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Does Stress Really Cause High Blood Pressure?

Posted in General Health 27 Mar, 2015

Stress is the feeling of overwhelming pressure both mentally and physically. Stress can stem from everyday pressures that can arise from issues concerning both work and family.

Stress can affect how you feel, work and behave. Symptoms of stress can include: sleeping problems, loss of appetite, muscle tension and headaches. However, do all these things actually lead to high blood pressure?

So does stress actually cause high blood pressure?

The mental and psychological impacts of excessive levels of stress can be detrimental to your health, which in turn can exacerbate high blood pressure.

However, the common perception that those who suffer from stress must also have high blood pressure is not actually quite correct. Whilst your blood pressure may temporarily increase whilst you're stressed, this has not been proven to be a direct cause of chronically high blood pressure.

Dangers of leaving stress and high blood pressure untreated

The dangers of leaving either condition untreated could potentially have fatal consequences; with one of the most severe being that the great strain on the heart could lead to a heart attack.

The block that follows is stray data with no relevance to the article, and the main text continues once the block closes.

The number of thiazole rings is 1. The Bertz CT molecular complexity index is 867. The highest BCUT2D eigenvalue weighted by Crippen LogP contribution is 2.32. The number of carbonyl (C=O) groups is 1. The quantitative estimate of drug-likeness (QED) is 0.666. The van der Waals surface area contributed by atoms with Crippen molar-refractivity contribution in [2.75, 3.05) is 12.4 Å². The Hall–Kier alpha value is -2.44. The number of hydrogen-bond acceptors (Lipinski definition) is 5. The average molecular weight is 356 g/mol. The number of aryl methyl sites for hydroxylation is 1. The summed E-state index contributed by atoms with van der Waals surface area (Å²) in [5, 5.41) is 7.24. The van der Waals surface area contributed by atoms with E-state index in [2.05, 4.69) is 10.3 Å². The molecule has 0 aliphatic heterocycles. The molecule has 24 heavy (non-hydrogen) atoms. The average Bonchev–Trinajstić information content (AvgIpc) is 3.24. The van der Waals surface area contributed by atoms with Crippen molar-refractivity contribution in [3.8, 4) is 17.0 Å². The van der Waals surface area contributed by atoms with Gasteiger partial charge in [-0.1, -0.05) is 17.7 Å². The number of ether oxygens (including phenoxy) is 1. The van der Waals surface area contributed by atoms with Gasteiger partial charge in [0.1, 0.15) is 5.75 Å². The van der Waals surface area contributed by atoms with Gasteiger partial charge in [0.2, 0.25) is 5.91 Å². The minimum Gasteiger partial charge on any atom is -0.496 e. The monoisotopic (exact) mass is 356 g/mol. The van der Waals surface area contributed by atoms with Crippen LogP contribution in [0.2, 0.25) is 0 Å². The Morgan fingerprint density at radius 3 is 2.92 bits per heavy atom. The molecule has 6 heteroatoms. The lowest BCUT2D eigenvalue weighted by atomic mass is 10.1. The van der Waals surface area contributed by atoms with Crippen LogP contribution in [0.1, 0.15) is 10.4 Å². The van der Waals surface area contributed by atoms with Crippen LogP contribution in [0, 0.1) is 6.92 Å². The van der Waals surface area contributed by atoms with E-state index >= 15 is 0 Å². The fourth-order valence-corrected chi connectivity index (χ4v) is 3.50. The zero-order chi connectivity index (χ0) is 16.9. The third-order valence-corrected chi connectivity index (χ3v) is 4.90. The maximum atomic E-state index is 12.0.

Furthermore, high blood pressure can cause harm to the brain, by damaging or narrowing the blood vessels that carry vital oxygen to the brain. The risk of blood vessels bursting or becoming blocked increases dramatically in someone with high blood pressure, and this could ultimately lead to a stroke.

Moreover, the dangers of stress and high blood pressure is that when combined together, the heart has to work at an increasingly rapid rate to pump blood around the body, which places a great level of strain on the heart. This can cause damage to the heart and blood vessels.

Managing stress and high blood pressure

Managing stress can go a long way to helping to lower your blood pressure. Spotting the signs of stress early on is important if you want to avoid potential damage to your body.

Mastering relaxation techniques and making various lifestyle changes, such as a healthy diet, exercising more and drinking less alcohol, can help better manage both stress and high blood pressure.

Using the support around you is also a great way to help relieve stress. Knowing that you have a network of friends and family to channel your stress through can help to bring down high blood pressure. Stress management groups and exercise classes are also great ways to help high blood pressure and reduce stress.

If, despite making lifestyle changes, you are still concerned about high blood pressure, there is a wide range of treatments available to help lower high blood pressure. Take an online consultation with one of our doctors to find out which course of action is best for you.

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